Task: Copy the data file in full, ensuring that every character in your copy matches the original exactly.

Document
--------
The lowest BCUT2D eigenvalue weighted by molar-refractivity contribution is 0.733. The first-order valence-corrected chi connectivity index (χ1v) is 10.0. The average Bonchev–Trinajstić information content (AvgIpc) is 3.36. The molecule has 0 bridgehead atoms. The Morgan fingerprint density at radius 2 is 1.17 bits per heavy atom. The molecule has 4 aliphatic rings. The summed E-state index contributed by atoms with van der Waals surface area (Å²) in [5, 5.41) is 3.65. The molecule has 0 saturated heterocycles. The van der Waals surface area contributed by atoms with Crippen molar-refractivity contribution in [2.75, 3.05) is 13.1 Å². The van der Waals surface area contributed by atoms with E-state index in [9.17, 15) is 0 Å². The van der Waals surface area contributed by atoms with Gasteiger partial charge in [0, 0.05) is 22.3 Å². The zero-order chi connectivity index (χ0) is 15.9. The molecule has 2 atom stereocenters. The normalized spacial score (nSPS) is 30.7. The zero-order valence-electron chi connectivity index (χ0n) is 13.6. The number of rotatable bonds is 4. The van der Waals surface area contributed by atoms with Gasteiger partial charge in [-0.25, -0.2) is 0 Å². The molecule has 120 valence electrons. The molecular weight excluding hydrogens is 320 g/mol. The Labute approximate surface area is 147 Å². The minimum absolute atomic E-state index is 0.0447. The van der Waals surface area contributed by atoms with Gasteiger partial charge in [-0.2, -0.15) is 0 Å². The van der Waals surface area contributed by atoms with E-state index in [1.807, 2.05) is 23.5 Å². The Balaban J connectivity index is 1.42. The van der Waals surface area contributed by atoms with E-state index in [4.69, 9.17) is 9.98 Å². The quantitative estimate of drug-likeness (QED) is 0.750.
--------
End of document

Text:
The lowest BCUT2D eigenvalue weighted by molar-refractivity contribution is 0.733. The first-order valence-corrected chi connectivity index (χ1v) is 10.0. The average Bonchev–Trinajstić information content (AvgIpc) is 3.36. The molecule has 0 bridgehead atoms. The Morgan fingerprint density at radius 2 is 1.17 bits per heavy atom. The molecule has 4 aliphatic rings. The summed E-state index contributed by atoms with van der Waals surface area (Å²) in [5, 5.41) is 3.65. The molecule has 0 saturated heterocycles. The van der Waals surface area contributed by atoms with Crippen molar-refractivity contribution in [2.75, 3.05) is 13.1 Å². The van der Waals surface area contributed by atoms with E-state index in [9.17, 15) is 0 Å². The van der Waals surface area contributed by atoms with Gasteiger partial charge in [0, 0.05) is 22.3 Å². The zero-order chi connectivity index (χ0) is 15.9. The molecule has 2 atom stereocenters. The normalized spacial score (nSPS) is 30.7. The zero-order valence-electron chi connectivity index (χ0n) is 13.6. The number of rotatable bonds is 4. The van der Waals surface area contributed by atoms with Gasteiger partial charge in [-0.25, -0.2) is 0 Å². The molecule has 120 valence electrons. The molecular weight excluding hydrogens is 320 g/mol. The Labute approximate surface area is 147 Å². The minimum absolute atomic E-state index is 0.0447. The van der Waals surface area contributed by atoms with Gasteiger partial charge in [-0.2, -0.15) is 0 Å². The van der Waals surface area contributed by atoms with E-state index in [1.807, 2.05) is 23.5 Å². The Balaban J connectivity index is 1.42. The van der Waals surface area contributed by atoms with E-state index in [4.69, 9.17) is 9.98 Å². The quantitative estimate of drug-likeness (QED) is 0.750.